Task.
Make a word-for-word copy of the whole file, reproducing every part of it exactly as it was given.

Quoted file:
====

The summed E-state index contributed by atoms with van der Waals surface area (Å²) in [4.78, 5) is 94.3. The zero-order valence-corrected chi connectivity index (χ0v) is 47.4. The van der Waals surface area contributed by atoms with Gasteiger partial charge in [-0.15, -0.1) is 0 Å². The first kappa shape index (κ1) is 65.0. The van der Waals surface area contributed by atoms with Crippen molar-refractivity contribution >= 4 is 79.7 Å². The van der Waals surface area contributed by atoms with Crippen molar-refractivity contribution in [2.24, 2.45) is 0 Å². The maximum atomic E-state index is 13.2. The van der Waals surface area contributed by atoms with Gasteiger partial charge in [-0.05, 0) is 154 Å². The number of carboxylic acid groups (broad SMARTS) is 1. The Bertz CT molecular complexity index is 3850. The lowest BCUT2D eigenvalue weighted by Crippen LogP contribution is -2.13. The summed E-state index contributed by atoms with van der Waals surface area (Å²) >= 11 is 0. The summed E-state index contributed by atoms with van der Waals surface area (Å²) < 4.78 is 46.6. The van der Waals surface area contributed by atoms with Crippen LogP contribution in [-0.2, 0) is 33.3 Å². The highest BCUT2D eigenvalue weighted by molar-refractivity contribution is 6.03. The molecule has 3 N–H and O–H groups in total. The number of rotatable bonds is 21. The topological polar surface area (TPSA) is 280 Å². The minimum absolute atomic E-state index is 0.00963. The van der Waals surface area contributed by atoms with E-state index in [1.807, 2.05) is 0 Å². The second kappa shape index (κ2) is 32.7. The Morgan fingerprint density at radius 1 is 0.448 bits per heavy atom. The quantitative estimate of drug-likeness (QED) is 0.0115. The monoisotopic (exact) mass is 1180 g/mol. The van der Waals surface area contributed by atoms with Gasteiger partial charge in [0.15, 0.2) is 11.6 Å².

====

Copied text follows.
The summed E-state index contributed by atoms with van der Waals surface area (Å²) in [4.78, 5) is 94.3. The zero-order valence-corrected chi connectivity index (χ0v) is 47.4. The van der Waals surface area contributed by atoms with Gasteiger partial charge in [-0.15, -0.1) is 0 Å². The first kappa shape index (κ1) is 65.0. The van der Waals surface area contributed by atoms with Crippen molar-refractivity contribution >= 4 is 79.7 Å². The van der Waals surface area contributed by atoms with Crippen molar-refractivity contribution in [2.24, 2.45) is 0 Å². The maximum atomic E-state index is 13.2. The van der Waals surface area contributed by atoms with Gasteiger partial charge in [-0.05, 0) is 154 Å². The number of carboxylic acid groups (broad SMARTS) is 1. The Bertz CT molecular complexity index is 3850. The lowest BCUT2D eigenvalue weighted by Crippen LogP contribution is -2.13. The summed E-state index contributed by atoms with van der Waals surface area (Å²) >= 11 is 0. The summed E-state index contributed by atoms with van der Waals surface area (Å²) < 4.78 is 46.6. The van der Waals surface area contributed by atoms with Crippen LogP contribution in [-0.2, 0) is 33.3 Å². The highest BCUT2D eigenvalue weighted by molar-refractivity contribution is 6.03. The molecule has 3 N–H and O–H groups in total. The number of rotatable bonds is 21. The topological polar surface area (TPSA) is 280 Å². The minimum absolute atomic E-state index is 0.00963. The van der Waals surface area contributed by atoms with E-state index in [1.807, 2.05) is 0 Å². The second kappa shape index (κ2) is 32.7. The Morgan fingerprint density at radius 1 is 0.448 bits per heavy atom. The quantitative estimate of drug-likeness (QED) is 0.0115. The monoisotopic (exact) mass is 1180 g/mol. The van der Waals surface area contributed by atoms with Gasteiger partial charge in [0.15, 0.2) is 11.6 Å².